Last year, I spent Christmas with my wife’s family. Her father owns a small hotel in a little roman spa town called Salsomaggiore Terme in the North West of Italy, around 2 hours’ drive from Milan. As well as spending Christmas there, we took the opportunity to cover a fair bit of ground in the region, visiting quite a few Italian towns. Given my love of Italian food, I was in heaven. After living and eating like an Italian for a few weeks, a couple of observations stuck me as being valuable lessons.
Firstly – the Italians know that they are onto a good thing so they stick with it. It is actually quite difficult to find food in Italy that is not Italian. As someone who’s used to having cuisine from every nation in the world available at all times, it was strange for me to stick to just Italian food for a few weeks. Even in Courmayeur (a few kilometres from France), every restaurant was serving Italian food. But when everywhere you go you can get an amazing pizza for five Euros or a great tagliatelli ragu for a similar price, it’s hard to argue.
Secondly – so often the beauty of an Italian dish lies in its simplicity. My father in law is a chef and watching him put together the Christmas lunch I was struck by the fact that each dish contained relatively few ingredients, and there were no crazy technical methods or eccentric flourishes required. It was all about getting high quality, in-season, local produce, and then not stuffing it up.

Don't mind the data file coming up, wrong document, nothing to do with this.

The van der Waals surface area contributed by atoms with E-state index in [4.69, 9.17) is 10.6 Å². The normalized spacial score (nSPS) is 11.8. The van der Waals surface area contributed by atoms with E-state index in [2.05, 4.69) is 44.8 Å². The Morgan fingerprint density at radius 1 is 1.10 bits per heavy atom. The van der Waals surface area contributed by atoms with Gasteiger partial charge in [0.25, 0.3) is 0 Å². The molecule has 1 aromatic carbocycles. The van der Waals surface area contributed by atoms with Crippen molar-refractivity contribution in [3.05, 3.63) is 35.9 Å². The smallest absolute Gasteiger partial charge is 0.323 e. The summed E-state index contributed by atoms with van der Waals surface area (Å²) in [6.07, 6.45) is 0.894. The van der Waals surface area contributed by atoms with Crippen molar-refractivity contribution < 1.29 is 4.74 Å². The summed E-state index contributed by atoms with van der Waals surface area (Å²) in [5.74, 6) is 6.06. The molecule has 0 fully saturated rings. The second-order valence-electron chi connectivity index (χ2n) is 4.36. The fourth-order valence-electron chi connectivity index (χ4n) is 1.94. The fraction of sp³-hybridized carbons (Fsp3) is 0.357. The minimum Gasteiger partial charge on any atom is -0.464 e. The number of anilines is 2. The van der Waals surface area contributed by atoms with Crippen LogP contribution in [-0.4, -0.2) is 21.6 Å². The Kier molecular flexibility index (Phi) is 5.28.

The first lesson reminded me of the old saying: “If it’s not broke, don’t fix it“. The second, of another saying: “Keep it simple, stupid“. Both the lessons I learned, and the sayings, can be applied to the work we do back in my real life at Fenwick Software. Sometimes IT people are tempted to change something that is working simply because they think there is a more elegant solution – this is not a good idea and at Fenwick we avoid the temptation. The other temptation is to get lured into thinking that a technical solution is the only solution, instead of looking at the whole picture and perhaps applying a simple change of process or procedure. Often a little lateral thinking will reveal a simple way of solving a problem without resorting to crazy technical methods or eccentric technical flourishes.
So I enjoyed wonderful food and learned some good lessons.